BAGHDAD (AP) — Two suicide bombers targeted a Shiite mosque in Baghdad on Tuesday, one blowing himself up at a nearby checkpoint while the other slipped inside during prayers. The blasts killed 34 people, Iraqi officials said.

The coordinated bombings were the latest in a string of attacks to hit Iraq, reviving fears the country is headed back toward the widespread sectarian bloodshed that pushed it to the brink of civil war in 2006 and 2007.

Two police officers said the first bomber detonated his explosives at a security checkpoint near the mosque in Baghdad's northern Qahira neighborhood in an apparent attempt to distract the authorities. The area is a middle-class, Shiite-majority neighborhood.

Amid the commotion, a second bomber slipped past concrete blast walls and into the mosque, where he blew himself up while worshippers were performing midday prayers, according to police officials.

The bombings also wounded 57 people, the officials said.

Most of the casualties were students from the nearby Imam al-Sadiq University for Islamic Studies. Police officials said the university's Shiite students usually perform their midday prayers in the mosque that was hit.

After the blasts, security forces quickly sealed off the area around the simple, unadorned mosque.

Ali Faleh, a university student, said he was inside a stationery shop nearby when he heard a thunderous explosion.

"Everybody ran to the blast site, and I saw the body of a colleague who used to be in my class," he said. "The aim of today's attack was only to hurt the Shiites who were there to study or pray, not to fight or kill anybody else."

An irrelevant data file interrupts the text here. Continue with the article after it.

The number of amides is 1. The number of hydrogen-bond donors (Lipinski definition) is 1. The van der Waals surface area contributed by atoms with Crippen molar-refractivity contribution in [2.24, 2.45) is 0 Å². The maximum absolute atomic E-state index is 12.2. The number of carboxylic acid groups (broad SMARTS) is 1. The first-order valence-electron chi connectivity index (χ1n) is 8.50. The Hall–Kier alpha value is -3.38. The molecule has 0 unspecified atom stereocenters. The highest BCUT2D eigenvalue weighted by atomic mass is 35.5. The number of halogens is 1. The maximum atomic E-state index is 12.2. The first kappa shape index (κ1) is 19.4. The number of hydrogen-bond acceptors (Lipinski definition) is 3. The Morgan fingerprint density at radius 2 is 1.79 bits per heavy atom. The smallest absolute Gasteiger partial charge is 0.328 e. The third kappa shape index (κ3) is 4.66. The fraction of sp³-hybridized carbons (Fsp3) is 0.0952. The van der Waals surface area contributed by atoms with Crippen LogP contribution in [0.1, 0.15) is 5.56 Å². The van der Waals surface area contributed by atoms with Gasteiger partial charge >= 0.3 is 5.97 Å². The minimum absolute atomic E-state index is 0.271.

A medic in a nearby hospital confirmed the casualties. All officials spoke on condition of anonymity because they are not authorized to speak to media.

Violence has surged in Iraq in recent months, along with sectarian and political tensions.

There was no immediate claim of responsibility, but suicide bombings and attacks against Shiite worshippers are frequently the work of al-Qaida's Iraq arm. Sunni extremists such as al-Qaida consider Shiites to be heretics and want to undermine Iraq's Shiite-led government.

Tuesday's bombings follow a string of attacks on Sunni mosques that killed more than 100 worshippers between mid-April and May.

The bloodshed roiling Iraq has risen to levels not seen since 2008. Nearly 2,000 have been killed since the start of April, including more than 220 this month.

On Sunday, a wave of apparently coordinated bombings and a shooting killed at least 51 people. Fifteen people were killed in bomb attacks on Monday, including one caused by a suicide bomber who set off his explosives-laden belt among a group of policemen in Fallujah, west of Baghdad.

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Associated Press writers Adam Schreck and Sinan Salaheddin contributed to this report.

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